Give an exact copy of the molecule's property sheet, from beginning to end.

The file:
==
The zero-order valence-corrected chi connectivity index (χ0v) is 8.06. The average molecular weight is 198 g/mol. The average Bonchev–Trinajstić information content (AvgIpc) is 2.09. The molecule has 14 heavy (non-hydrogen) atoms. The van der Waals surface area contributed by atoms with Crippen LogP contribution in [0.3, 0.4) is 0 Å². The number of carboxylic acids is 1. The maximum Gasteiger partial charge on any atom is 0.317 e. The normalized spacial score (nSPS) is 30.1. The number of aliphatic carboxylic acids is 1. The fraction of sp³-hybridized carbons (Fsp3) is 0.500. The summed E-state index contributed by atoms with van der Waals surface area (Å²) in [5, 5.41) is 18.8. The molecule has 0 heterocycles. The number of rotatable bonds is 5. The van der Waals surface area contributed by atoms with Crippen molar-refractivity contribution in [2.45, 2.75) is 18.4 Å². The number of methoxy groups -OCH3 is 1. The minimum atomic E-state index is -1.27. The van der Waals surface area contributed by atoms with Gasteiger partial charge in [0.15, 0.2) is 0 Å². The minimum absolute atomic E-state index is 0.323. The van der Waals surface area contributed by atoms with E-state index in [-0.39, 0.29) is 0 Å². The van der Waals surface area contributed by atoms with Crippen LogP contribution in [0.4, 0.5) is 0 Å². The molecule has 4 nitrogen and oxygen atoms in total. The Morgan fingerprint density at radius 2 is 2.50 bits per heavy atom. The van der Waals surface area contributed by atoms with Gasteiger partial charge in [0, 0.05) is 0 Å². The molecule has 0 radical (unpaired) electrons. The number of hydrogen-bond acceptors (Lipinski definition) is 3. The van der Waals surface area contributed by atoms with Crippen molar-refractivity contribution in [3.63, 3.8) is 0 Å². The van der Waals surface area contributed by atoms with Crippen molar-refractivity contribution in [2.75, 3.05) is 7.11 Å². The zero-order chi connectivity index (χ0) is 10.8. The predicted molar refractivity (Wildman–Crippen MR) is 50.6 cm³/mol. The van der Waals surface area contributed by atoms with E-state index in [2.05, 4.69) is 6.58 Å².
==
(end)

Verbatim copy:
The zero-order valence-corrected chi connectivity index (χ0v) is 8.06. The average molecular weight is 198 g/mol. The average Bonchev–Trinajstić information content (AvgIpc) is 2.09. The molecule has 14 heavy (non-hydrogen) atoms. The van der Waals surface area contributed by atoms with Crippen LogP contribution in [0.3, 0.4) is 0 Å². The number of carboxylic acids is 1. The maximum Gasteiger partial charge on any atom is 0.317 e. The normalized spacial score (nSPS) is 30.1. The number of aliphatic carboxylic acids is 1. The fraction of sp³-hybridized carbons (Fsp3) is 0.500. The summed E-state index contributed by atoms with van der Waals surface area (Å²) in [5, 5.41) is 18.8. The molecule has 0 heterocycles. The number of rotatable bonds is 5. The van der Waals surface area contributed by atoms with Crippen molar-refractivity contribution in [2.45, 2.75) is 18.4 Å². The number of methoxy groups -OCH3 is 1. The minimum atomic E-state index is -1.27. The van der Waals surface area contributed by atoms with Gasteiger partial charge in [0.15, 0.2) is 0 Å². The minimum absolute atomic E-state index is 0.323. The van der Waals surface area contributed by atoms with E-state index in [-0.39, 0.29) is 0 Å². The van der Waals surface area contributed by atoms with Crippen LogP contribution in [0.4, 0.5) is 0 Å². The molecule has 4 nitrogen and oxygen atoms in total. The Morgan fingerprint density at radius 2 is 2.50 bits per heavy atom. The van der Waals surface area contributed by atoms with Gasteiger partial charge in [0, 0.05) is 0 Å². The molecule has 0 radical (unpaired) electrons. The number of hydrogen-bond acceptors (Lipinski definition) is 3. The van der Waals surface area contributed by atoms with Crippen molar-refractivity contribution in [3.63, 3.8) is 0 Å². The van der Waals surface area contributed by atoms with Crippen molar-refractivity contribution in [2.75, 3.05) is 7.11 Å². The zero-order chi connectivity index (χ0) is 10.8. The predicted molar refractivity (Wildman–Crippen MR) is 50.6 cm³/mol. The van der Waals surface area contributed by atoms with E-state index in [2.05, 4.69) is 6.58 Å².